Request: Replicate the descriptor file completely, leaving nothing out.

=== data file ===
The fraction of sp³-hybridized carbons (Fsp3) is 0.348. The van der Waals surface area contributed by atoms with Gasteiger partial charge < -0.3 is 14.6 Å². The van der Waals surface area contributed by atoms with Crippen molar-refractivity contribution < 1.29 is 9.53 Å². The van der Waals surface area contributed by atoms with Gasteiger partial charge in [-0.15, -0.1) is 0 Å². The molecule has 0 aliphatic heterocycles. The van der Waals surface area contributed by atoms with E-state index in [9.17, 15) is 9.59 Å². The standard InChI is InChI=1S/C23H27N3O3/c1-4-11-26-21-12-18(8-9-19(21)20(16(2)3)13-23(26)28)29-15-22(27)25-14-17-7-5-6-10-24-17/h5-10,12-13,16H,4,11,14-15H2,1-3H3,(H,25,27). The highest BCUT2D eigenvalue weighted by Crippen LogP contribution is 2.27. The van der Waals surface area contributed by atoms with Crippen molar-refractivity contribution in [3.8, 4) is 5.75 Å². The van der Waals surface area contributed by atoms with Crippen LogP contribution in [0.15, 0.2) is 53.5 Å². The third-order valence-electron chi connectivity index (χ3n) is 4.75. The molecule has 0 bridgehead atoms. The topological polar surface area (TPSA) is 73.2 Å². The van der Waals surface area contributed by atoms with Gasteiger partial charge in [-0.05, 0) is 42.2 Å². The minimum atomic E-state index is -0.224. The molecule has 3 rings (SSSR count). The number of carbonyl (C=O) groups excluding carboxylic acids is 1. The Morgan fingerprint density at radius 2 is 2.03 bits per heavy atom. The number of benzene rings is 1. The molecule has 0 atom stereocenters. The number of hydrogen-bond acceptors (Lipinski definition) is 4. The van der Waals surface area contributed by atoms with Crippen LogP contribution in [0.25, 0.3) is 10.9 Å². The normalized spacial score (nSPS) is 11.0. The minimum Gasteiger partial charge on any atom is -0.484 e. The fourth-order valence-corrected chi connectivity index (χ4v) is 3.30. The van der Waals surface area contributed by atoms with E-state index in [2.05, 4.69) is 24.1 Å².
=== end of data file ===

The fraction of sp³-hybridized carbons (Fsp3) is 0.348. The van der Waals surface area contributed by atoms with Gasteiger partial charge < -0.3 is 14.6 Å². The van der Waals surface area contributed by atoms with Crippen molar-refractivity contribution < 1.29 is 9.53 Å². The van der Waals surface area contributed by atoms with Gasteiger partial charge in [-0.15, -0.1) is 0 Å². The molecule has 0 aliphatic heterocycles. The van der Waals surface area contributed by atoms with E-state index in [9.17, 15) is 9.59 Å². The standard InChI is InChI=1S/C23H27N3O3/c1-4-11-26-21-12-18(8-9-19(21)20(16(2)3)13-23(26)28)29-15-22(27)25-14-17-7-5-6-10-24-17/h5-10,12-13,16H,4,11,14-15H2,1-3H3,(H,25,27). The highest BCUT2D eigenvalue weighted by Crippen LogP contribution is 2.27. The van der Waals surface area contributed by atoms with Crippen molar-refractivity contribution in [3.8, 4) is 5.75 Å². The van der Waals surface area contributed by atoms with Crippen LogP contribution in [0.15, 0.2) is 53.5 Å². The third-order valence-electron chi connectivity index (χ3n) is 4.75. The molecule has 0 bridgehead atoms. The topological polar surface area (TPSA) is 73.2 Å². The van der Waals surface area contributed by atoms with Gasteiger partial charge in [-0.05, 0) is 42.2 Å². The minimum atomic E-state index is -0.224. The molecule has 3 rings (SSSR count). The number of carbonyl (C=O) groups excluding carboxylic acids is 1. The Morgan fingerprint density at radius 2 is 2.03 bits per heavy atom. The number of benzene rings is 1. The molecule has 0 atom stereocenters. The number of hydrogen-bond acceptors (Lipinski definition) is 4. The van der Waals surface area contributed by atoms with Crippen LogP contribution in [0.25, 0.3) is 10.9 Å². The normalized spacial score (nSPS) is 11.0. The minimum Gasteiger partial charge on any atom is -0.484 e. The fourth-order valence-corrected chi connectivity index (χ4v) is 3.30. The van der Waals surface area contributed by atoms with E-state index in [2.05, 4.69) is 24.1 Å².